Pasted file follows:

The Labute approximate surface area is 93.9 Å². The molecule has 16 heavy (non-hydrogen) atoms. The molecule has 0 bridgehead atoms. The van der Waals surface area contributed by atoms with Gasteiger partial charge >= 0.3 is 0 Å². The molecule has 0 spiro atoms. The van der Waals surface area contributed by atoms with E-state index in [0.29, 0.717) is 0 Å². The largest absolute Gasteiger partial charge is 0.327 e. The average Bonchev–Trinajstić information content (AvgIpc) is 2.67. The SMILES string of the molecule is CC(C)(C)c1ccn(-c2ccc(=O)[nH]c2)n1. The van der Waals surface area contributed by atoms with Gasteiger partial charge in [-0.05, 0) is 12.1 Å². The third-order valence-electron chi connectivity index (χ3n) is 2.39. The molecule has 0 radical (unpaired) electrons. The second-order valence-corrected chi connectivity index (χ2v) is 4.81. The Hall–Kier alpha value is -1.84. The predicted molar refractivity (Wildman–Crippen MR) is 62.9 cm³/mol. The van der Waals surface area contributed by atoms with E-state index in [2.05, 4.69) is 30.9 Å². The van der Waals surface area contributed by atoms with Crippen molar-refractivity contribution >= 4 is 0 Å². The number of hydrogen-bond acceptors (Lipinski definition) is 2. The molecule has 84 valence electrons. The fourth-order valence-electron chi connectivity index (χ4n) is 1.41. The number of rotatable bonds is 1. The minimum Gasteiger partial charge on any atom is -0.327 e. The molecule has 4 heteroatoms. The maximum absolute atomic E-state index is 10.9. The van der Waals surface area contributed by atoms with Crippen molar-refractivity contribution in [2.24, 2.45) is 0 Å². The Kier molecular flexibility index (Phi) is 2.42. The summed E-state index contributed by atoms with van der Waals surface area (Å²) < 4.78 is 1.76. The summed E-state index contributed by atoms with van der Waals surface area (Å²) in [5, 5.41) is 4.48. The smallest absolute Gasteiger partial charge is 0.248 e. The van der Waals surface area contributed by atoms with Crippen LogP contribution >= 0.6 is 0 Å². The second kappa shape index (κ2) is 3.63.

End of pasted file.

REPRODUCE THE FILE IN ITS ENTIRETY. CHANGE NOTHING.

The Labute approximate surface area is 93.9 Å². The molecule has 16 heavy (non-hydrogen) atoms. The molecule has 0 bridgehead atoms. The van der Waals surface area contributed by atoms with Gasteiger partial charge >= 0.3 is 0 Å². The molecule has 0 spiro atoms. The van der Waals surface area contributed by atoms with E-state index in [0.29, 0.717) is 0 Å². The largest absolute Gasteiger partial charge is 0.327 e. The average Bonchev–Trinajstić information content (AvgIpc) is 2.67. The SMILES string of the molecule is CC(C)(C)c1ccn(-c2ccc(=O)[nH]c2)n1. The van der Waals surface area contributed by atoms with Gasteiger partial charge in [-0.05, 0) is 12.1 Å². The third-order valence-electron chi connectivity index (χ3n) is 2.39. The molecule has 0 radical (unpaired) electrons. The second-order valence-corrected chi connectivity index (χ2v) is 4.81. The Hall–Kier alpha value is -1.84. The predicted molar refractivity (Wildman–Crippen MR) is 62.9 cm³/mol. The van der Waals surface area contributed by atoms with E-state index in [2.05, 4.69) is 30.9 Å². The van der Waals surface area contributed by atoms with Crippen molar-refractivity contribution >= 4 is 0 Å². The number of hydrogen-bond acceptors (Lipinski definition) is 2. The molecule has 84 valence electrons. The fourth-order valence-electron chi connectivity index (χ4n) is 1.41. The number of rotatable bonds is 1. The minimum Gasteiger partial charge on any atom is -0.327 e. The molecule has 4 heteroatoms. The maximum absolute atomic E-state index is 10.9. The van der Waals surface area contributed by atoms with Crippen molar-refractivity contribution in [2.24, 2.45) is 0 Å². The Kier molecular flexibility index (Phi) is 2.42. The summed E-state index contributed by atoms with van der Waals surface area (Å²) < 4.78 is 1.76. The summed E-state index contributed by atoms with van der Waals surface area (Å²) in [5, 5.41) is 4.48. The smallest absolute Gasteiger partial charge is 0.248 e. The van der Waals surface area contributed by atoms with Crippen LogP contribution >= 0.6 is 0 Å². The second kappa shape index (κ2) is 3.63.